Anyway, she explains that Whisper suffers from "Shivering Syndrome" or "Shivers." It is a disease of the nervous system that affects balance, most commonly found in draft horses. I'm no expert, but reading through articles on the web as well as her statement, I find that the syndrome manifests itself in many different ways and at different stages of the horses' development. The most common early symptom is involuntary muscle tremors when the horse is asked to either back up or lift a hind leg (for shoeing or cleaning the hoof). It can be as simple as tremors, a 'hitch' or snatch of the hind leg into the air, or a complete loss of balance that can cause the animal to fall (or at the very least, I can assume it would scare itself terribly). It doesn't seem like a painful condition and it may not even degenerate beyond what I described. Moving forward is generally not a problem, so riding and competition seems totally within the realm of possibility.
So, with my description out of the way, Isabell goes on to explain that Whisper's shivers and jerks while being shod, bandaged, etc., were causing issues for his caretakers. She then consulted with her veterinarian, who said (rightly so) that there is no cure for this condition, but he had seen horses do well with a drug called Modecate. This drug (lo and behold) contains Fluphenazine, though I know not in what quantity. Isabell had the vet administer this drug to her horse on May 16th. The vet assured her that it would take only 6 days for the substance to be cleansed of the system, and so they opted to go ahead and compete the horse on May 30th. Which is where he tested positive for Fluphenazine.
Interesting. Look, I am not a vet. I don't feel terribly compelled to have discussions about Modecate and Fluphenazine, how it could be used to help in Shivers Syndrome, what delivery method they used, etc, etc... It is clear it was likely used as a sort of sedative to help calm the tremors for some particular reason at her stable on May 16th. Fine. I've sedated a horse to clip or whatever sometimes. Okay, I understand this. Here's what's completely wrong with this story and why I have little sympathy for her:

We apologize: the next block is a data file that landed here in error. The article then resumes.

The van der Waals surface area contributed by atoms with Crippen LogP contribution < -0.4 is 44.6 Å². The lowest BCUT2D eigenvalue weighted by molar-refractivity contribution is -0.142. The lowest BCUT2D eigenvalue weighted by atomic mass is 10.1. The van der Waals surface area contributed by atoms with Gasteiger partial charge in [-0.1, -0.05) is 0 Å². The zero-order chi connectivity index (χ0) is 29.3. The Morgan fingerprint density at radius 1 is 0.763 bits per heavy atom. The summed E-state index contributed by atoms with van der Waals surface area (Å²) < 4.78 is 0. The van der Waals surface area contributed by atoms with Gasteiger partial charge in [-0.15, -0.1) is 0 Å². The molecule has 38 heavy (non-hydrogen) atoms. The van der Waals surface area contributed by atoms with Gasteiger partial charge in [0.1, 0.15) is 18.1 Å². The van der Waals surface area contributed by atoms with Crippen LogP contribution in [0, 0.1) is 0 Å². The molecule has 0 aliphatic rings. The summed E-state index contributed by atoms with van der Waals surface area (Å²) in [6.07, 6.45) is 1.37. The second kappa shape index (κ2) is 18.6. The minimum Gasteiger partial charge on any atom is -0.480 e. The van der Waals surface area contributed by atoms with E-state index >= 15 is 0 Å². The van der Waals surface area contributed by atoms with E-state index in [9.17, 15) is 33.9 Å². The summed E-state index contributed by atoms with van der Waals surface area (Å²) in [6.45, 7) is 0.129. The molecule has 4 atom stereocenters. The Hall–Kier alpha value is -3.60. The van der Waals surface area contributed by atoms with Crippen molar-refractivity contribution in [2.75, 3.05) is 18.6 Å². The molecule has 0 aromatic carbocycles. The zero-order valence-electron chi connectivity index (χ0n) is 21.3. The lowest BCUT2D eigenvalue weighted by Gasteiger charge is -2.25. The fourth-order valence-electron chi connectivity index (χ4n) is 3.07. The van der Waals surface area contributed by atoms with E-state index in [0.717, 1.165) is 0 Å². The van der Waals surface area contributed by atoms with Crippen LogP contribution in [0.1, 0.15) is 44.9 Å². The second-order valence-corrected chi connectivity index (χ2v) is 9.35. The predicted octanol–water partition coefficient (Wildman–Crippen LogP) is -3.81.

- Fluphenazine is listed (and has been) on the list of prohibited substances at the USEF and FEI for years. On the Drug & Medications guide of the USEF, it clearly states that it takes 90 days for the horse's system to be deemed clean of the medication after its usage. Does no one she employs read these things? Does she not read these things?
- Her vet says that the medication will clear her horse's system in 6 days. She trusts him. Sorry, guys. Unacceptable response. Isabell has ultimate responsibility for everything that goes into her horse's system. I have NO SYMPATHY. I am held to a very rigorous set of responsibilities at my job. If someone I trust screws up, it is still my fault for not checking their claims.
- Her horse has a serious medical condition. WTF GUYS?! Why the hell would you suddenly opt on a new course of treatment before a competition without doing some serious thinking and studying about such a course of action. You are a freaking international competitor, representing the sport for your country. You don't take decisions lightly. You just don't.
- Which leaves the other possibility that Whisper has been on this course of treatment for awhile and we only just discovered it. That honestly doesn't change anything. Know what you are putting in your horse's body.
I pass judgment on her because what she did is wrong. Whether or not I might do the same thing in her shoes does not make it right. You have a horse with a serious condition (which, I might add, seems like it would cause issues with in competition for things like, say, backing up -- I don't know the horse, so I can't speculate, but I might retire him from competition personally) and you need to be upfront with the FEI about the need for special medication waivers / dispensations. If they refuse, well, at least you tried and went about it in the right way. But this is disingenuous. And stupid to boot, if you just look at the USEF guidelines on usage of Fluphenazine. It took me about 5 minutes to look that one up. This is a case of willful ignorance and negligence.
And I don't get all the debates going around about whether we need to change the rules on what is and isn't considered doping at the FEI level. Dudes, we can argue about that all day long and not resolve shit. The fact remains that right now, this is considered doping. He had an amount (however small) of an illegal substance in his body during a competition. Hey, he could have had triple the amount and it might have never enhanced his performance at all. The fact remains that that DOES NOT MATTER. That argument needs to be left up to professionals more learned than you or I. The point is that right now there is a set of rules. Fight them if you will, but if you choose to compete within those guidelines, you must be prepared to adhere to them.
Let me give you an analogy --I choose to work at my company and must adhere to certain regulations that I may not like or even agree with. I made a decision to work there because the pros outweigh all the negatives. But then, I have no one to blame but myself when I get cranky about one of the procedures. I can make suggestions and work to change the system, but if I want to continue working there, I still have to play the game.
And let me just end by saying that at every point in this process Isabell Werth can and should be held responsible for knowingly giving her horse a prohibited substance. She runs a business and she holds the ultimate responsibility for every single person who comes into contact with her horse. Anyone who says otherwise is just making excuses.